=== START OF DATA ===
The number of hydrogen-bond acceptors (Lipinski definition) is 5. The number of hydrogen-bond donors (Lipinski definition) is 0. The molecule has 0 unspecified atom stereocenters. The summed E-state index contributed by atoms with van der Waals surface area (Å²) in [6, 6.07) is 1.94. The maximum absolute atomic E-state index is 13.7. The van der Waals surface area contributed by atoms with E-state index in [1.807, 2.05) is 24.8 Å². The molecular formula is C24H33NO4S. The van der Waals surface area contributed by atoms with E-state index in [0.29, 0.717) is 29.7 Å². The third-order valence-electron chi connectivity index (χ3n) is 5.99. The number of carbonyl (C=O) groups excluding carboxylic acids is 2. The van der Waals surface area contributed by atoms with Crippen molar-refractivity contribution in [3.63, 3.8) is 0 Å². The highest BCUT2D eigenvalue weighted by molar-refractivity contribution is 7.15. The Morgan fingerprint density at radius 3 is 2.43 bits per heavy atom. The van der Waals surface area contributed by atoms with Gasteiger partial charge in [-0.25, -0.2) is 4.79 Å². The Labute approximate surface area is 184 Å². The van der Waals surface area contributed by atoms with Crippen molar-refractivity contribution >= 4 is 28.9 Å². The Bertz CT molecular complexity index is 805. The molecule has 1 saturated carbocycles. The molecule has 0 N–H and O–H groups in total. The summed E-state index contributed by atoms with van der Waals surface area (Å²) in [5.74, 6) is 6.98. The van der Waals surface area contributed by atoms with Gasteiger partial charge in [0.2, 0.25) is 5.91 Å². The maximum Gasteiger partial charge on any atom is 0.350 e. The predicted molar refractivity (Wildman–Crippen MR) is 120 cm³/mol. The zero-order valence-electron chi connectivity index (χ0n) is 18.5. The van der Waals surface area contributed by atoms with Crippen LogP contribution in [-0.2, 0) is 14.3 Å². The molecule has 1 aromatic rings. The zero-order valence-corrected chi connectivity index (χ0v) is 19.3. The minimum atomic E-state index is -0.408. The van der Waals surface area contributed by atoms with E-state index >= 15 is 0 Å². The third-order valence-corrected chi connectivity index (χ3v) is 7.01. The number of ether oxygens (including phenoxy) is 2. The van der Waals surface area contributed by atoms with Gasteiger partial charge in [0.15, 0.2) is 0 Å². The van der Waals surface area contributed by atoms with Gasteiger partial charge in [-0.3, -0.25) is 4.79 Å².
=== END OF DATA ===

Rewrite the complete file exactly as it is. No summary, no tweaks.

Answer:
The number of hydrogen-bond acceptors (Lipinski definition) is 5. The number of hydrogen-bond donors (Lipinski definition) is 0. The molecule has 0 unspecified atom stereocenters. The summed E-state index contributed by atoms with van der Waals surface area (Å²) in [6, 6.07) is 1.94. The maximum absolute atomic E-state index is 13.7. The van der Waals surface area contributed by atoms with E-state index in [1.807, 2.05) is 24.8 Å². The molecular formula is C24H33NO4S. The van der Waals surface area contributed by atoms with E-state index in [0.29, 0.717) is 29.7 Å². The third-order valence-electron chi connectivity index (χ3n) is 5.99. The number of carbonyl (C=O) groups excluding carboxylic acids is 2. The van der Waals surface area contributed by atoms with Crippen molar-refractivity contribution in [3.63, 3.8) is 0 Å². The highest BCUT2D eigenvalue weighted by molar-refractivity contribution is 7.15. The Morgan fingerprint density at radius 3 is 2.43 bits per heavy atom. The van der Waals surface area contributed by atoms with Gasteiger partial charge in [-0.25, -0.2) is 4.79 Å². The Labute approximate surface area is 184 Å². The van der Waals surface area contributed by atoms with Crippen molar-refractivity contribution >= 4 is 28.9 Å². The Bertz CT molecular complexity index is 805. The molecule has 1 saturated carbocycles. The molecule has 0 N–H and O–H groups in total. The summed E-state index contributed by atoms with van der Waals surface area (Å²) in [5.74, 6) is 6.98. The van der Waals surface area contributed by atoms with Gasteiger partial charge in [0.2, 0.25) is 5.91 Å². The maximum Gasteiger partial charge on any atom is 0.350 e. The predicted molar refractivity (Wildman–Crippen MR) is 120 cm³/mol. The zero-order valence-electron chi connectivity index (χ0n) is 18.5. The van der Waals surface area contributed by atoms with Crippen LogP contribution in [-0.2, 0) is 14.3 Å². The molecule has 1 aromatic rings. The zero-order valence-corrected chi connectivity index (χ0v) is 19.3. The minimum atomic E-state index is -0.408. The van der Waals surface area contributed by atoms with E-state index >= 15 is 0 Å². The third-order valence-corrected chi connectivity index (χ3v) is 7.01. The number of ether oxygens (including phenoxy) is 2. The van der Waals surface area contributed by atoms with Gasteiger partial charge in [0.15, 0.2) is 0 Å². The van der Waals surface area contributed by atoms with Gasteiger partial charge in [-0.3, -0.25) is 4.79 Å².